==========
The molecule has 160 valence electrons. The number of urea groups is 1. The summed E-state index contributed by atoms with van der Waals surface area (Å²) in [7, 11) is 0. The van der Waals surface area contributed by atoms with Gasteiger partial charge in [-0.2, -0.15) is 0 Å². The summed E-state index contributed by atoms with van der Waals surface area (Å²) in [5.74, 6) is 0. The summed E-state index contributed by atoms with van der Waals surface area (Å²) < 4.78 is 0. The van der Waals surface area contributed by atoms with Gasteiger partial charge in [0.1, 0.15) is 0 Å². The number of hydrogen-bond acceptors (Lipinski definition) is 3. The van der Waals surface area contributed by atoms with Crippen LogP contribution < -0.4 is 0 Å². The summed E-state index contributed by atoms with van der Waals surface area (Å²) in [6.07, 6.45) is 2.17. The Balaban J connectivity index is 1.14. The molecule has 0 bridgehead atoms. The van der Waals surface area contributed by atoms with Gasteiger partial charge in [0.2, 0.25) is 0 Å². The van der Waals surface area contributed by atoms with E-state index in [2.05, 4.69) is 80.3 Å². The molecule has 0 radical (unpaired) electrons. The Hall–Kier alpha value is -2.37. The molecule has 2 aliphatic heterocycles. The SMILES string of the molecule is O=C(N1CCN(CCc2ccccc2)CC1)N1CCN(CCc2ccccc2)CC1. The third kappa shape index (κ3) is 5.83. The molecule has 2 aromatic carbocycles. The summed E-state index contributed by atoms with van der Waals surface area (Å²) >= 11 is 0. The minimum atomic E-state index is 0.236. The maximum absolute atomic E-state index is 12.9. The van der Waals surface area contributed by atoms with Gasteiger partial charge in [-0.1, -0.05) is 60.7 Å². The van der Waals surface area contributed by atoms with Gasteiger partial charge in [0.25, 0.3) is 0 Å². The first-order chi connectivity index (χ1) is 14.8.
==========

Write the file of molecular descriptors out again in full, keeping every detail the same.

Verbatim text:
The molecule has 160 valence electrons. The number of urea groups is 1. The summed E-state index contributed by atoms with van der Waals surface area (Å²) in [7, 11) is 0. The van der Waals surface area contributed by atoms with Gasteiger partial charge in [-0.2, -0.15) is 0 Å². The summed E-state index contributed by atoms with van der Waals surface area (Å²) in [5.74, 6) is 0. The summed E-state index contributed by atoms with van der Waals surface area (Å²) < 4.78 is 0. The van der Waals surface area contributed by atoms with Gasteiger partial charge in [0.1, 0.15) is 0 Å². The number of hydrogen-bond acceptors (Lipinski definition) is 3. The van der Waals surface area contributed by atoms with Crippen LogP contribution < -0.4 is 0 Å². The summed E-state index contributed by atoms with van der Waals surface area (Å²) in [6.07, 6.45) is 2.17. The Balaban J connectivity index is 1.14. The molecule has 0 bridgehead atoms. The van der Waals surface area contributed by atoms with Gasteiger partial charge in [0.2, 0.25) is 0 Å². The van der Waals surface area contributed by atoms with E-state index in [2.05, 4.69) is 80.3 Å². The molecule has 0 radical (unpaired) electrons. The Hall–Kier alpha value is -2.37. The molecule has 2 aliphatic heterocycles. The SMILES string of the molecule is O=C(N1CCN(CCc2ccccc2)CC1)N1CCN(CCc2ccccc2)CC1. The third kappa shape index (κ3) is 5.83. The molecule has 2 aromatic carbocycles. The summed E-state index contributed by atoms with van der Waals surface area (Å²) >= 11 is 0. The minimum atomic E-state index is 0.236. The maximum absolute atomic E-state index is 12.9. The van der Waals surface area contributed by atoms with Gasteiger partial charge in [-0.1, -0.05) is 60.7 Å². The van der Waals surface area contributed by atoms with Gasteiger partial charge in [0.25, 0.3) is 0 Å². The first-order chi connectivity index (χ1) is 14.8.